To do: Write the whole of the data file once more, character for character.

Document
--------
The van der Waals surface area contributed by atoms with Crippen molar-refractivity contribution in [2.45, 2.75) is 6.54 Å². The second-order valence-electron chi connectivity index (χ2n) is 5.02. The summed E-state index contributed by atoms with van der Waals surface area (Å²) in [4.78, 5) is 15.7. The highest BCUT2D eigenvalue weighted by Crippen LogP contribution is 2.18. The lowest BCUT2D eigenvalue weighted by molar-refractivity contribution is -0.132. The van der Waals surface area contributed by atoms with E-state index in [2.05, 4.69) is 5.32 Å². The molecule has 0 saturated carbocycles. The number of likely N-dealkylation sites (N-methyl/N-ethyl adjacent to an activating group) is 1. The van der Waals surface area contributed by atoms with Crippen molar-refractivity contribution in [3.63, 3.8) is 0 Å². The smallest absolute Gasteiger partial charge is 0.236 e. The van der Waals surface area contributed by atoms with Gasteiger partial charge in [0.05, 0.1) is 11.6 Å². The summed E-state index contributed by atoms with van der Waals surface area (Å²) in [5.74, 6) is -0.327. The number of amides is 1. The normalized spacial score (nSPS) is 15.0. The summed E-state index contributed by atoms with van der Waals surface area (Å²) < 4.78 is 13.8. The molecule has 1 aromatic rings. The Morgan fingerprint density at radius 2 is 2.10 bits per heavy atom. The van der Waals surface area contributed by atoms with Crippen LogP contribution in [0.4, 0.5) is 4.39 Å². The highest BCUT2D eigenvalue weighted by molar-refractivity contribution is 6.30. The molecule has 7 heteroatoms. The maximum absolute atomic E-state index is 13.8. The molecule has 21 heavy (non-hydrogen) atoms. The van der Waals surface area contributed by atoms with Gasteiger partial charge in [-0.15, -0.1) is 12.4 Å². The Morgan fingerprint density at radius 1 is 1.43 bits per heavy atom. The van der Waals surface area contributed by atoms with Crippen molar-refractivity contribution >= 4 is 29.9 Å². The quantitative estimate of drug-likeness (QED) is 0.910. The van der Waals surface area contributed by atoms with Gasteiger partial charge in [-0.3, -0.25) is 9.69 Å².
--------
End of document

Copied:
The van der Waals surface area contributed by atoms with Crippen molar-refractivity contribution in [2.45, 2.75) is 6.54 Å². The second-order valence-electron chi connectivity index (χ2n) is 5.02. The summed E-state index contributed by atoms with van der Waals surface area (Å²) in [4.78, 5) is 15.7. The highest BCUT2D eigenvalue weighted by Crippen LogP contribution is 2.18. The lowest BCUT2D eigenvalue weighted by molar-refractivity contribution is -0.132. The van der Waals surface area contributed by atoms with E-state index in [2.05, 4.69) is 5.32 Å². The molecule has 0 saturated carbocycles. The number of likely N-dealkylation sites (N-methyl/N-ethyl adjacent to an activating group) is 1. The van der Waals surface area contributed by atoms with Crippen molar-refractivity contribution in [3.63, 3.8) is 0 Å². The smallest absolute Gasteiger partial charge is 0.236 e. The van der Waals surface area contributed by atoms with Gasteiger partial charge in [0.05, 0.1) is 11.6 Å². The summed E-state index contributed by atoms with van der Waals surface area (Å²) in [5.74, 6) is -0.327. The number of amides is 1. The normalized spacial score (nSPS) is 15.0. The summed E-state index contributed by atoms with van der Waals surface area (Å²) < 4.78 is 13.8. The molecule has 1 aromatic rings. The Morgan fingerprint density at radius 2 is 2.10 bits per heavy atom. The van der Waals surface area contributed by atoms with Crippen LogP contribution in [0.4, 0.5) is 4.39 Å². The highest BCUT2D eigenvalue weighted by molar-refractivity contribution is 6.30. The molecule has 7 heteroatoms. The maximum absolute atomic E-state index is 13.8. The molecule has 21 heavy (non-hydrogen) atoms. The van der Waals surface area contributed by atoms with Gasteiger partial charge in [-0.15, -0.1) is 12.4 Å². The Morgan fingerprint density at radius 1 is 1.43 bits per heavy atom. The van der Waals surface area contributed by atoms with Crippen molar-refractivity contribution >= 4 is 29.9 Å². The quantitative estimate of drug-likeness (QED) is 0.910. The van der Waals surface area contributed by atoms with Gasteiger partial charge in [-0.3, -0.25) is 9.69 Å².